Justified confidence in system and system of systems (SoS) behavior requires software assurance theories and principles that don’t exist today. Using such theories and principles, organizations would have a better basis for confidence in deployed system behavior, and at the same time, these theories and principles could be used to make the assurance process more efficient and effective.
Our system-of-systems software assurance (SoSSA) research focuses on meeting the assurance needs of large-scale, multi-user adaptive information management and command-and-control systems of systems that will be operated in unanticipated ways. Systems of systems built using the service-oriented architecture (SOA) paradigm can fall into this category.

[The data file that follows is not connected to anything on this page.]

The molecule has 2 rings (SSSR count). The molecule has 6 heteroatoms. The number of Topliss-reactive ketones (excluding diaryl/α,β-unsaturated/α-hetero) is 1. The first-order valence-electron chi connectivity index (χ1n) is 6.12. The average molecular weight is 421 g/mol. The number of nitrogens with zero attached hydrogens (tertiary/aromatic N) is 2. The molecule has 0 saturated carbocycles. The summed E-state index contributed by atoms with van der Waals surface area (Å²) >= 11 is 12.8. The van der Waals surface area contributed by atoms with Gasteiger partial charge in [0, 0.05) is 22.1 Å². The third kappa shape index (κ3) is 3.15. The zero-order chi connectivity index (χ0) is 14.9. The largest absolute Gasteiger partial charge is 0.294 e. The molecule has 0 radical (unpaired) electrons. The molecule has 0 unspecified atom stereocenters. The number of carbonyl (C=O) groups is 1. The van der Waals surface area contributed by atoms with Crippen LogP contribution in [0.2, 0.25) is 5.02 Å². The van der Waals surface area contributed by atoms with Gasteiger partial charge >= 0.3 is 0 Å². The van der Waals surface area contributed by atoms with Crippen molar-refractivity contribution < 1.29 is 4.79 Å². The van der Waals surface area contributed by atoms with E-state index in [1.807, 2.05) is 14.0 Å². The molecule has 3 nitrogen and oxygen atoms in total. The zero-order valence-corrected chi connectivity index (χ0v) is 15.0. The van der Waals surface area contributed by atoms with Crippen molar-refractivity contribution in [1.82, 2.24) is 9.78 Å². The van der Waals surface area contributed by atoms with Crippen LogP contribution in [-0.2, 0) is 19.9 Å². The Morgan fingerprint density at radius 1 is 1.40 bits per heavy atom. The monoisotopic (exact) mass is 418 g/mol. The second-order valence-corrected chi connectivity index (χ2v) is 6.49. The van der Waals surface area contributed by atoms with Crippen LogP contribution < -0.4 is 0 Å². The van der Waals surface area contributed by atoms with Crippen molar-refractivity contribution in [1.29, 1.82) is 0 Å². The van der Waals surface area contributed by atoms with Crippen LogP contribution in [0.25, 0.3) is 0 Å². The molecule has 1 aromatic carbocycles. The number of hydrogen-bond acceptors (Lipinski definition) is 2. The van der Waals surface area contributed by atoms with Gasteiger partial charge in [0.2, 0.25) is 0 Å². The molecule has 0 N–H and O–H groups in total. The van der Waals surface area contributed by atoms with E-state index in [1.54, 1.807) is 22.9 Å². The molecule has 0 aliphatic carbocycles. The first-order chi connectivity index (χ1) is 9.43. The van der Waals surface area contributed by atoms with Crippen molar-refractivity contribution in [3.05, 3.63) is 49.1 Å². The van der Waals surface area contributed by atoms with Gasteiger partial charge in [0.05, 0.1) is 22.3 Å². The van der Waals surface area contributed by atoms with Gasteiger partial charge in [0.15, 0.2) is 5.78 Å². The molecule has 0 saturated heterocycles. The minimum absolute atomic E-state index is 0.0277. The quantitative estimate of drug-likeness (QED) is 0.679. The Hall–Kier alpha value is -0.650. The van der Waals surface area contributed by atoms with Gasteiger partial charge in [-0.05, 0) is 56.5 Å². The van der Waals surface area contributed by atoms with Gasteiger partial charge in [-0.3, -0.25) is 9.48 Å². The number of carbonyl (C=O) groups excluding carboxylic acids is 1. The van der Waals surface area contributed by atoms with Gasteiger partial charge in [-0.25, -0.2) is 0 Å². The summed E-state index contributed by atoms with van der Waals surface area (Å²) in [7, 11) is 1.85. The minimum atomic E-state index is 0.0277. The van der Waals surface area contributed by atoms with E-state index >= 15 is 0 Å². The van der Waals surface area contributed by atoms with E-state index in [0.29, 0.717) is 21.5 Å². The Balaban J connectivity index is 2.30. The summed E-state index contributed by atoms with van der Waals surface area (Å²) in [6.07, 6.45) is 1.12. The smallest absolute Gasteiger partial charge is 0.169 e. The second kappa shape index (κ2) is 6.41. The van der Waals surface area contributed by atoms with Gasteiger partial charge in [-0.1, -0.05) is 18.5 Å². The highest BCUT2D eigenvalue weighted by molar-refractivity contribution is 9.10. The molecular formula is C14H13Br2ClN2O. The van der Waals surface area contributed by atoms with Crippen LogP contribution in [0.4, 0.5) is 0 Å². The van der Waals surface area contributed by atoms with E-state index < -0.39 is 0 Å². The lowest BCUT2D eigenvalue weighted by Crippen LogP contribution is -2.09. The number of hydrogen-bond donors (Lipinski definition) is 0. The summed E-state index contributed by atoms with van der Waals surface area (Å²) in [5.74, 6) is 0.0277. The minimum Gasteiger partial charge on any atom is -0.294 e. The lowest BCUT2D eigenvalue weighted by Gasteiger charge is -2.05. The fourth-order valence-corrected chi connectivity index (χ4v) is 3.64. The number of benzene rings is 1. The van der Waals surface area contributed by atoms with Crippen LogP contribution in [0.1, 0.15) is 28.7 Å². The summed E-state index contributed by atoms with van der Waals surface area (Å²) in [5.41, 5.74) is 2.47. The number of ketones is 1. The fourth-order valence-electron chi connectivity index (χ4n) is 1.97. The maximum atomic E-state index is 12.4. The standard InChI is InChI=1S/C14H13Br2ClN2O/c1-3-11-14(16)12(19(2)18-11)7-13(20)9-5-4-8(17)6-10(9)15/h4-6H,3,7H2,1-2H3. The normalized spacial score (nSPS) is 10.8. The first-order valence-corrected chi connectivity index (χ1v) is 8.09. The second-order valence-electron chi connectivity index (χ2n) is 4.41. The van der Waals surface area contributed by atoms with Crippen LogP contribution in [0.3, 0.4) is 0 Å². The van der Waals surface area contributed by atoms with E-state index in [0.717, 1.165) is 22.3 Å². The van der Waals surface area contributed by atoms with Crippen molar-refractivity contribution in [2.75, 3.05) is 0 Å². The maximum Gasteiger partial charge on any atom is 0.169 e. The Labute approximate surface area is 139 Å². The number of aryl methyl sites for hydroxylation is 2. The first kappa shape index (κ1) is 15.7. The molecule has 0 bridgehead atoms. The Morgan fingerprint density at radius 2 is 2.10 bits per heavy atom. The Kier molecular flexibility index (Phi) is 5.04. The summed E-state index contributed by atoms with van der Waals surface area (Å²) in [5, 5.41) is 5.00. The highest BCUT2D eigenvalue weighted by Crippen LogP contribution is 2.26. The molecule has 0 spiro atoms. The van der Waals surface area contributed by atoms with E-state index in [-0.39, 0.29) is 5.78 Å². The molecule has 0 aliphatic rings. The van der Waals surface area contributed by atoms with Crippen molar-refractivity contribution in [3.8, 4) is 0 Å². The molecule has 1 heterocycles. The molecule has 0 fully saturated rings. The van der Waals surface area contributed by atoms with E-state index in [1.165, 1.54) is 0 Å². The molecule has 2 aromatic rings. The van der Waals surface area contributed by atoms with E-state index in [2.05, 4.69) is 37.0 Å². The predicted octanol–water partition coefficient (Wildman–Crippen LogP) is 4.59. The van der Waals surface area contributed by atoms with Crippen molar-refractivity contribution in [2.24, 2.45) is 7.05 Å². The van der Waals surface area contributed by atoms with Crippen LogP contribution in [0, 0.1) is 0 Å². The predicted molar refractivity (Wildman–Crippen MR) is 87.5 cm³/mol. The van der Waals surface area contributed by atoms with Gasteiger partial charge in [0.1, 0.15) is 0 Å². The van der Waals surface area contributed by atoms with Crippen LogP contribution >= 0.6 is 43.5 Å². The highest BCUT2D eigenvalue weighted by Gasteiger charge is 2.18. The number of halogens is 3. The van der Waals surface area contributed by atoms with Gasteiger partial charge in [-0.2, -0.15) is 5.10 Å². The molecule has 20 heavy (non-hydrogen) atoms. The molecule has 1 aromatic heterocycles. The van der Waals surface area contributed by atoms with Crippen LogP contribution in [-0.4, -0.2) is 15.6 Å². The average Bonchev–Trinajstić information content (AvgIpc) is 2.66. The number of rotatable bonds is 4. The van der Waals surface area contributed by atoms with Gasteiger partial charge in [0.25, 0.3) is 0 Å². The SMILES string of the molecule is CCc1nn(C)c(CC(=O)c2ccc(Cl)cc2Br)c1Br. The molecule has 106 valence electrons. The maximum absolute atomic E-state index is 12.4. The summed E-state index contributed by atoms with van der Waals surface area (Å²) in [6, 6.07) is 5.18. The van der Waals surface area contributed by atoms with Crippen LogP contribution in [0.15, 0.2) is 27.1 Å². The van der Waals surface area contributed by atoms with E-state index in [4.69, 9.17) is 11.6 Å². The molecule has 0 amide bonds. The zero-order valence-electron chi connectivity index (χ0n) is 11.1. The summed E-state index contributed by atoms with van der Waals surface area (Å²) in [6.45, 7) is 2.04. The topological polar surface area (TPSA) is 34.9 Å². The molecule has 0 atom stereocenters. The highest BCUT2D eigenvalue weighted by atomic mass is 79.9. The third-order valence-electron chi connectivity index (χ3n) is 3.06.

To make the assurance process more efficient (and effective), we need to answer foundational questions such as the following:
Adequate answers to these and similar questions do not exist today. And although the above questions apply to all kinds of software-reliant systems, they are becoming more important as an increasing number of these systems are systems of systems and ultra-large-scale systems.
We are pursuing two thrusts in this research, areas developed from information collected through interviews conducted with test and evaluation personnel and other inputs. These research thrusts cover a range of near-term to long-range technical and transition goals. (Our white paper provides an in-depth discussion of issues in system-of-systems software assurance.)
Thrust 1: Assurance Argumentation